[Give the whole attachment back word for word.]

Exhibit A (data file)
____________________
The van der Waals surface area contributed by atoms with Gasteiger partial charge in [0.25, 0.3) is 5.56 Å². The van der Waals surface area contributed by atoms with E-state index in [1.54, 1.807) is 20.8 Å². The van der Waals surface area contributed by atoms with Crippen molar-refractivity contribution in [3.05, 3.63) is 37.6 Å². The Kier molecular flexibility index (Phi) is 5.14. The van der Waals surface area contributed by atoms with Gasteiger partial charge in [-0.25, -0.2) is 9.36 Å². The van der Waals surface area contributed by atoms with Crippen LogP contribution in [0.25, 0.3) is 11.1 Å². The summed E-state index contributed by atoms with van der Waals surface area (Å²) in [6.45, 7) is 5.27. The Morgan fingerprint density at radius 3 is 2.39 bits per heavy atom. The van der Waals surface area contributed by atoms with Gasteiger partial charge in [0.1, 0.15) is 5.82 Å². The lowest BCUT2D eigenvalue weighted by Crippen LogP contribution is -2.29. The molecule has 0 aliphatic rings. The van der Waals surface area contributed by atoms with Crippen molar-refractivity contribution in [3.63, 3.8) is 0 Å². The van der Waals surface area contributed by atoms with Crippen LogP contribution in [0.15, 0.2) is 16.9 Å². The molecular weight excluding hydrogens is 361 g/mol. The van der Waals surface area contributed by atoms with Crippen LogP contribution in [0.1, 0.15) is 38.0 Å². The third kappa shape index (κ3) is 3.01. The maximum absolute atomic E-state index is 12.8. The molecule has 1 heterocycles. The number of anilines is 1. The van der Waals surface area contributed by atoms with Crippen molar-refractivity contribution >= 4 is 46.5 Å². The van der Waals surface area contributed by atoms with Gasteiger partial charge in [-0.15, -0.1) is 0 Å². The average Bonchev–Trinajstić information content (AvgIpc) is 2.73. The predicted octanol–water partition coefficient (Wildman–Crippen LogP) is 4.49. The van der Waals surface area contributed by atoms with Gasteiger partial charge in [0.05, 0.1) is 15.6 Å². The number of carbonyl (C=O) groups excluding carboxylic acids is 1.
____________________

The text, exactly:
The van der Waals surface area contributed by atoms with Gasteiger partial charge in [0.25, 0.3) is 5.56 Å². The van der Waals surface area contributed by atoms with E-state index in [1.54, 1.807) is 20.8 Å². The van der Waals surface area contributed by atoms with Crippen molar-refractivity contribution in [3.05, 3.63) is 37.6 Å². The Kier molecular flexibility index (Phi) is 5.14. The van der Waals surface area contributed by atoms with Gasteiger partial charge in [-0.25, -0.2) is 9.36 Å². The van der Waals surface area contributed by atoms with Crippen LogP contribution in [0.25, 0.3) is 11.1 Å². The summed E-state index contributed by atoms with van der Waals surface area (Å²) in [6.45, 7) is 5.27. The Morgan fingerprint density at radius 3 is 2.39 bits per heavy atom. The van der Waals surface area contributed by atoms with Gasteiger partial charge in [0.1, 0.15) is 5.82 Å². The lowest BCUT2D eigenvalue weighted by Crippen LogP contribution is -2.29. The molecule has 0 aliphatic rings. The van der Waals surface area contributed by atoms with Crippen molar-refractivity contribution in [3.63, 3.8) is 0 Å². The van der Waals surface area contributed by atoms with Crippen LogP contribution in [0.15, 0.2) is 16.9 Å². The molecular weight excluding hydrogens is 361 g/mol. The van der Waals surface area contributed by atoms with Crippen LogP contribution in [0.1, 0.15) is 38.0 Å². The third kappa shape index (κ3) is 3.01. The maximum absolute atomic E-state index is 12.8. The molecule has 1 heterocycles. The number of anilines is 1. The van der Waals surface area contributed by atoms with Crippen molar-refractivity contribution >= 4 is 46.5 Å². The van der Waals surface area contributed by atoms with Gasteiger partial charge in [-0.15, -0.1) is 0 Å². The average Bonchev–Trinajstić information content (AvgIpc) is 2.73. The predicted octanol–water partition coefficient (Wildman–Crippen LogP) is 4.49. The van der Waals surface area contributed by atoms with Gasteiger partial charge in [0.05, 0.1) is 15.6 Å². The number of carbonyl (C=O) groups excluding carboxylic acids is 1.